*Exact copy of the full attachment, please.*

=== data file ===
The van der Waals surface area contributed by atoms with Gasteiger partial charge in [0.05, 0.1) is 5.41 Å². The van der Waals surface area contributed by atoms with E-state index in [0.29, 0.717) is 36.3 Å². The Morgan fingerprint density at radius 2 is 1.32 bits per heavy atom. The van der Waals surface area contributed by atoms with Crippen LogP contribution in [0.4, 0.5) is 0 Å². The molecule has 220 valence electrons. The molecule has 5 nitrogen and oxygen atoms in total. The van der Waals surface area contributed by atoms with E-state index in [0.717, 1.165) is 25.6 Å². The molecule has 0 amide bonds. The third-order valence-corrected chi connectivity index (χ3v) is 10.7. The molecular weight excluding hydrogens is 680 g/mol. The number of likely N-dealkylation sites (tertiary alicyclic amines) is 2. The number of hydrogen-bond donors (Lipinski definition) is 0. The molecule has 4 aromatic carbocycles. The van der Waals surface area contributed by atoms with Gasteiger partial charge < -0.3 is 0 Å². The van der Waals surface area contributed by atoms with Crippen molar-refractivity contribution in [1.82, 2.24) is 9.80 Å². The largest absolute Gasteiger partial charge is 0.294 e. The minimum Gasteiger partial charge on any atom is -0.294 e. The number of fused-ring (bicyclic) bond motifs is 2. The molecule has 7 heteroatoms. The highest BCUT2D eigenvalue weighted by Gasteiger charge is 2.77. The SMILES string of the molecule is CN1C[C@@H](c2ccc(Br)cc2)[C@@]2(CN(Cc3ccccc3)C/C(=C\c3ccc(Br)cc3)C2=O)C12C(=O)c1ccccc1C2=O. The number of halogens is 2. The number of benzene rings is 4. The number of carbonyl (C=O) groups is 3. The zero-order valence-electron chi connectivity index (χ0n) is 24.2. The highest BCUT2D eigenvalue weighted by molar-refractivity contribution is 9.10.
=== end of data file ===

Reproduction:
The van der Waals surface area contributed by atoms with Gasteiger partial charge in [0.05, 0.1) is 5.41 Å². The van der Waals surface area contributed by atoms with E-state index in [0.29, 0.717) is 36.3 Å². The Morgan fingerprint density at radius 2 is 1.32 bits per heavy atom. The van der Waals surface area contributed by atoms with Crippen LogP contribution in [0.4, 0.5) is 0 Å². The molecule has 220 valence electrons. The molecule has 5 nitrogen and oxygen atoms in total. The van der Waals surface area contributed by atoms with E-state index in [0.717, 1.165) is 25.6 Å². The molecule has 0 amide bonds. The third-order valence-corrected chi connectivity index (χ3v) is 10.7. The molecular weight excluding hydrogens is 680 g/mol. The number of likely N-dealkylation sites (tertiary alicyclic amines) is 2. The number of hydrogen-bond donors (Lipinski definition) is 0. The molecule has 4 aromatic carbocycles. The van der Waals surface area contributed by atoms with Gasteiger partial charge < -0.3 is 0 Å². The van der Waals surface area contributed by atoms with Crippen molar-refractivity contribution in [1.82, 2.24) is 9.80 Å². The largest absolute Gasteiger partial charge is 0.294 e. The minimum Gasteiger partial charge on any atom is -0.294 e. The number of fused-ring (bicyclic) bond motifs is 2. The molecule has 7 heteroatoms. The highest BCUT2D eigenvalue weighted by Gasteiger charge is 2.77. The SMILES string of the molecule is CN1C[C@@H](c2ccc(Br)cc2)[C@@]2(CN(Cc3ccccc3)C/C(=C\c3ccc(Br)cc3)C2=O)C12C(=O)c1ccccc1C2=O. The number of halogens is 2. The number of benzene rings is 4. The number of carbonyl (C=O) groups is 3. The zero-order valence-electron chi connectivity index (χ0n) is 24.2. The highest BCUT2D eigenvalue weighted by molar-refractivity contribution is 9.10.